From an interchange on federal agency branding - blah, blah, blah
(From a round-robin discussion with colleagues - extracting some of my comments that may be useful.)
There is most definitely a sub-category of branding as a discipline that has to do with “what federal agencies can do” and even more specifically “how Congressional input affects federal agency branding.”
That said, my perspective is a little more academic…I tend to think in more conceptual terms and also look at gov branding from the perspective of government as a business. (When it is of course much more complicated than that.) But at the end of the day, we’re all dealing with the same group of people we call “the public,” and if it doesn’t work for them, it just doesn’t work.
One way the differing frameworks play out is when you define what exactly is a brand.
From an academic, conceptual point of view, that is if we’re looking at the “science” of it and not the policy, the brand is the symbol that lives in the customer’s mind when they think of you. If you have one, that is.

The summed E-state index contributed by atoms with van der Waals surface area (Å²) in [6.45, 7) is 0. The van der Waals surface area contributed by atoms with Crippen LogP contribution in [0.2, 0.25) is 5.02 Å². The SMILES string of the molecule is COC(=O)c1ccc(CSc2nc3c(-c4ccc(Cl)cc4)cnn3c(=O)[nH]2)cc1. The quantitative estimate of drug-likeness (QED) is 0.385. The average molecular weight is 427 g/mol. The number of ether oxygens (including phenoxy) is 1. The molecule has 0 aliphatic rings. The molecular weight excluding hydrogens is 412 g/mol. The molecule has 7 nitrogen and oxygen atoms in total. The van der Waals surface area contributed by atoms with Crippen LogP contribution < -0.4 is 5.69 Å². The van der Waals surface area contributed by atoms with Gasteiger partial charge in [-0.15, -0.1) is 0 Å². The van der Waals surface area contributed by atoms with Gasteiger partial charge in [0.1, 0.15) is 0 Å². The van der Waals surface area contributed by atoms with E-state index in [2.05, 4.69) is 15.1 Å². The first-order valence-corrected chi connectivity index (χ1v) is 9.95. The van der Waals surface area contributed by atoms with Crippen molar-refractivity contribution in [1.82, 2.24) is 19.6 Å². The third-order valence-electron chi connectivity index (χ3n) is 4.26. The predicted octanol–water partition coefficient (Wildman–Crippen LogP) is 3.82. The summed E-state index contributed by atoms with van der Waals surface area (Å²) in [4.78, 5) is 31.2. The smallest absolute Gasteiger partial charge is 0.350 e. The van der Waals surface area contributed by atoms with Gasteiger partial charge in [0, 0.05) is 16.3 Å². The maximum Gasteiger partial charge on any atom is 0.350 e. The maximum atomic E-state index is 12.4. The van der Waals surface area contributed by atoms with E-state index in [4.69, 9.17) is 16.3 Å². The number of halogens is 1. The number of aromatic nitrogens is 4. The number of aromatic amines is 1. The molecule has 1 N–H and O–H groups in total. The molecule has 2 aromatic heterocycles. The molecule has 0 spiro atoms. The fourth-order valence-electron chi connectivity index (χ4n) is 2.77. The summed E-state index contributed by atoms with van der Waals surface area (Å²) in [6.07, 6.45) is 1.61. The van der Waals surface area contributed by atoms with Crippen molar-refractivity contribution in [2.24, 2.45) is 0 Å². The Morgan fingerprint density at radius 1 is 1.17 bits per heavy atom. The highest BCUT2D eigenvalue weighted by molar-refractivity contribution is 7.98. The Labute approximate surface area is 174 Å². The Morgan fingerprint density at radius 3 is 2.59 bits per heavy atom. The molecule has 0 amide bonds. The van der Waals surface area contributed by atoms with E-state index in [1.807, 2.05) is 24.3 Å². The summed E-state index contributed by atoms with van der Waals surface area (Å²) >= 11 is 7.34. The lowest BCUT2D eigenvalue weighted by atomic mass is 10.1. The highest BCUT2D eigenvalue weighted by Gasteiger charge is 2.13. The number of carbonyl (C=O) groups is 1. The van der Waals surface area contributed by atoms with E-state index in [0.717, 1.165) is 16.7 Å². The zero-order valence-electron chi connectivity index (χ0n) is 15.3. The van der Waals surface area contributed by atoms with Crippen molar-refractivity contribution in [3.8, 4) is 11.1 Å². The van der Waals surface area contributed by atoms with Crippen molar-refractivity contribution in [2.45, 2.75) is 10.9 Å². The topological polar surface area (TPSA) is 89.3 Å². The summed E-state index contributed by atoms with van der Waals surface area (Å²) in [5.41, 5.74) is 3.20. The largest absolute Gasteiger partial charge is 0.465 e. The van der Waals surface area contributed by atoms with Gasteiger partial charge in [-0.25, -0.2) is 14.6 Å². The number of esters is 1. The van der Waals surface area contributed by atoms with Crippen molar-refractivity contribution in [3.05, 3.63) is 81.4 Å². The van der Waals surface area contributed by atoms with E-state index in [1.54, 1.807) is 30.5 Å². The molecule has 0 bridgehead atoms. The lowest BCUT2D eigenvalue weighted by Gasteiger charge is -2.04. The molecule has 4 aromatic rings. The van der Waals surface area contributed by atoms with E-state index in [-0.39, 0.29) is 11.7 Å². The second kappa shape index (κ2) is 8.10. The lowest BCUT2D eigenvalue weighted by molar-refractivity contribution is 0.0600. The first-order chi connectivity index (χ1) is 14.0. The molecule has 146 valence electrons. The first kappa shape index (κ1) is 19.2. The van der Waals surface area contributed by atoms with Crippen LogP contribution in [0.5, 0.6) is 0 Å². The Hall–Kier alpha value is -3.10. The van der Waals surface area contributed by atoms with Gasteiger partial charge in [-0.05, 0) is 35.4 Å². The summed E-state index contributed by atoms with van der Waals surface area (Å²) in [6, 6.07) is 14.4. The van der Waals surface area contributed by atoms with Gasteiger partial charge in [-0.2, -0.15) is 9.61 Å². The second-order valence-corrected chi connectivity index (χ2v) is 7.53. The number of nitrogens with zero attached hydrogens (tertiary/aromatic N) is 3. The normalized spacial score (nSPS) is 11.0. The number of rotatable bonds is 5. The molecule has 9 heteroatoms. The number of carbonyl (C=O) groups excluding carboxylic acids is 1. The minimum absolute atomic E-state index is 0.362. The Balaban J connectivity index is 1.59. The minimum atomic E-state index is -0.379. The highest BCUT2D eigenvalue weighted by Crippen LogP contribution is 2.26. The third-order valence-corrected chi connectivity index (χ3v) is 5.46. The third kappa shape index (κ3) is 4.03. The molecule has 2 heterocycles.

Meaning: It’s not necessarily what YOU say, what the law says, what the seal says, and what the name is. It is only perception.
(And the truth is, none of us live in a perfect brand world…only a work in progress.)
In any case, some thoughts about why there’s always a fracture when it comes to agreeing on the unit of the brand.
(For example, with the Amtrak crash last night, CNN is talking a lot about the “DOT” and some about the “NTSB” and not at all about “the government”…so which brand is the public expecting to see?)
1. Legislation creates new organizational units and dissolves others.
2. People use branding to stake a claim to turf.
3. It’s hard to get people to do the same thing consistently – they like to vary the communication to keep it interesting to themselves. (The audience prefers consistency, which can seem “boring” and “stifling.”)
4. Disagreement over communication methods, policies, etc. or ignorance about them leads to people going rogue.
5. Research is time-consuming, expensive, involves paperwork, etc.
6. Lack of education about brand architecture – Nabisco vs. Oreos vs. Nutter Butters etc.
7. Tendency to ask the communicators last.
8. Lack of attention to forward planning – tendency to be reactive.
FYI (as always) not speaking for my agency or any agency here.